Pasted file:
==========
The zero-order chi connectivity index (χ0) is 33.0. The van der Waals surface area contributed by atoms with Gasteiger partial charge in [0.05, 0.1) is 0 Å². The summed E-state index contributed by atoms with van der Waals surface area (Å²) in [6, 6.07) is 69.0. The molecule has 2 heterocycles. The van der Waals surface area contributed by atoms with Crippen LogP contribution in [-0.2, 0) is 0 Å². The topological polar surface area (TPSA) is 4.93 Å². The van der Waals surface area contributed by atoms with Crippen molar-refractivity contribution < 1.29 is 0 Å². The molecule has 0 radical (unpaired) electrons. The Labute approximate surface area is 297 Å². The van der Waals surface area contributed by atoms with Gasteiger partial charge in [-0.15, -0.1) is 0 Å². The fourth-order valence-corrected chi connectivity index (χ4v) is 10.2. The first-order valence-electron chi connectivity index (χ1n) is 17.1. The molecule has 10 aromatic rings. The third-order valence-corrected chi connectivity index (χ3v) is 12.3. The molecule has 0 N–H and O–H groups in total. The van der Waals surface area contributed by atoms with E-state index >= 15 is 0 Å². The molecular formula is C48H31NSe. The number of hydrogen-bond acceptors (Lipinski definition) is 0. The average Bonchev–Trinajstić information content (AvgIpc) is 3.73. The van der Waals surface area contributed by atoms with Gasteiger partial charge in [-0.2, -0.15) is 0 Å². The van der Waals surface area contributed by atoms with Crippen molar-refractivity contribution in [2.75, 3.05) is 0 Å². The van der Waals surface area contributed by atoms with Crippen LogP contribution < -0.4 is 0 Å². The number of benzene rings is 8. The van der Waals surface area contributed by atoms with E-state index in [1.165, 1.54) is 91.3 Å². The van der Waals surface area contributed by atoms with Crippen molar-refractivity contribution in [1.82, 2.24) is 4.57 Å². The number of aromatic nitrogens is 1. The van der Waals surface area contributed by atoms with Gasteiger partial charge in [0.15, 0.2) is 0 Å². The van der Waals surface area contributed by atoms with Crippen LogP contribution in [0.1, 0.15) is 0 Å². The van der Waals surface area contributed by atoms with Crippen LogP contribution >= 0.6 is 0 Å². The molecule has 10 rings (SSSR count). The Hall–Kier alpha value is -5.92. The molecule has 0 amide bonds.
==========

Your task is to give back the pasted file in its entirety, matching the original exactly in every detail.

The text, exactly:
The zero-order chi connectivity index (χ0) is 33.0. The van der Waals surface area contributed by atoms with Gasteiger partial charge in [0.05, 0.1) is 0 Å². The summed E-state index contributed by atoms with van der Waals surface area (Å²) in [6, 6.07) is 69.0. The molecule has 2 heterocycles. The van der Waals surface area contributed by atoms with Crippen LogP contribution in [-0.2, 0) is 0 Å². The topological polar surface area (TPSA) is 4.93 Å². The van der Waals surface area contributed by atoms with Crippen molar-refractivity contribution < 1.29 is 0 Å². The molecule has 0 radical (unpaired) electrons. The Labute approximate surface area is 297 Å². The van der Waals surface area contributed by atoms with Gasteiger partial charge in [-0.15, -0.1) is 0 Å². The fourth-order valence-corrected chi connectivity index (χ4v) is 10.2. The first-order valence-electron chi connectivity index (χ1n) is 17.1. The molecule has 10 aromatic rings. The third-order valence-corrected chi connectivity index (χ3v) is 12.3. The molecule has 0 N–H and O–H groups in total. The van der Waals surface area contributed by atoms with E-state index >= 15 is 0 Å². The molecular formula is C48H31NSe. The number of hydrogen-bond acceptors (Lipinski definition) is 0. The average Bonchev–Trinajstić information content (AvgIpc) is 3.73. The van der Waals surface area contributed by atoms with Gasteiger partial charge in [-0.2, -0.15) is 0 Å². The van der Waals surface area contributed by atoms with Crippen molar-refractivity contribution in [2.75, 3.05) is 0 Å². The van der Waals surface area contributed by atoms with Crippen LogP contribution < -0.4 is 0 Å². The number of benzene rings is 8. The van der Waals surface area contributed by atoms with E-state index in [1.165, 1.54) is 91.3 Å². The van der Waals surface area contributed by atoms with Crippen molar-refractivity contribution in [1.82, 2.24) is 4.57 Å². The number of aromatic nitrogens is 1. The van der Waals surface area contributed by atoms with Gasteiger partial charge in [0.15, 0.2) is 0 Å². The van der Waals surface area contributed by atoms with Crippen LogP contribution in [0.1, 0.15) is 0 Å². The van der Waals surface area contributed by atoms with Crippen LogP contribution >= 0.6 is 0 Å². The molecule has 10 rings (SSSR count). The Hall–Kier alpha value is -5.92. The molecule has 0 amide bonds.